In the past few days, Mac users have been struck by two different, but related, kinds of malware. The sinister packages are downloaded along with BitTorrents of iWork '09 and Adobe CS4, and, like most malware, once installed call back to a central computer and await instructions (presumably to start participating in a botnet).
Many are getting worked up about this because it represents the first true piece of Mac malware that isn't just a proof of concept. But it's important to keep in mind that this isn't a worm or a virus that you can contract just by clicking on a link or opening an email; it's a trojan, which means that you have to be tricked into downloading it and agreeing to give it administrator access. The particular way this trojan tricks you into doing so is rather neat: it piggybacks on installers for the aforementioned pirated software. People are used to giving software installers admin access, but then, most people don't get their software from sketchy warez sites.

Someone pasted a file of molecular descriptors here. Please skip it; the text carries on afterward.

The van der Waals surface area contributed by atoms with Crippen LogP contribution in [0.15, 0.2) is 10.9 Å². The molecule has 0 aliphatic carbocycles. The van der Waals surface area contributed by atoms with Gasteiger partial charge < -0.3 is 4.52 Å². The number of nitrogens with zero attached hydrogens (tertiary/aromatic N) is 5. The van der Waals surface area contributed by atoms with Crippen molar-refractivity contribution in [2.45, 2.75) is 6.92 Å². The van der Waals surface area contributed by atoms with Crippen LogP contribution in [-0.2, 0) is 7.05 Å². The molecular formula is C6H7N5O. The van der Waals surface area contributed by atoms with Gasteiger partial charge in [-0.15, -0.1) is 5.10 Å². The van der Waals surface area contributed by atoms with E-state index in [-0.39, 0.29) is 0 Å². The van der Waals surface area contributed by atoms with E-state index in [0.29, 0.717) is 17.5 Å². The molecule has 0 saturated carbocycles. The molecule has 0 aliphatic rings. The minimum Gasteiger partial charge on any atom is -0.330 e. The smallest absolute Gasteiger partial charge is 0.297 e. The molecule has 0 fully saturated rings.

The thing about classic scams, as anyone who's watched a David Mamet movie knows, is that they rely on the greed of the scamee. Thus, the Nigerian 419 scam only works if the victim believes he or she is about to come into some ill-gotten loot. These Mac trojans follow the same principle. Still, it's easy to be smug: I know that I've downloaded and installed applications from the Internet (giving my admin password in the process) that I discovered only after a few minutes of Google searching for a tool that serves a particular purpose that I need. Sure, the Web sites they came from looked slick and professional, but that's not exactly hard to fake. This is a wakeup call to be more diligent about what exactly we're installing on our Macs.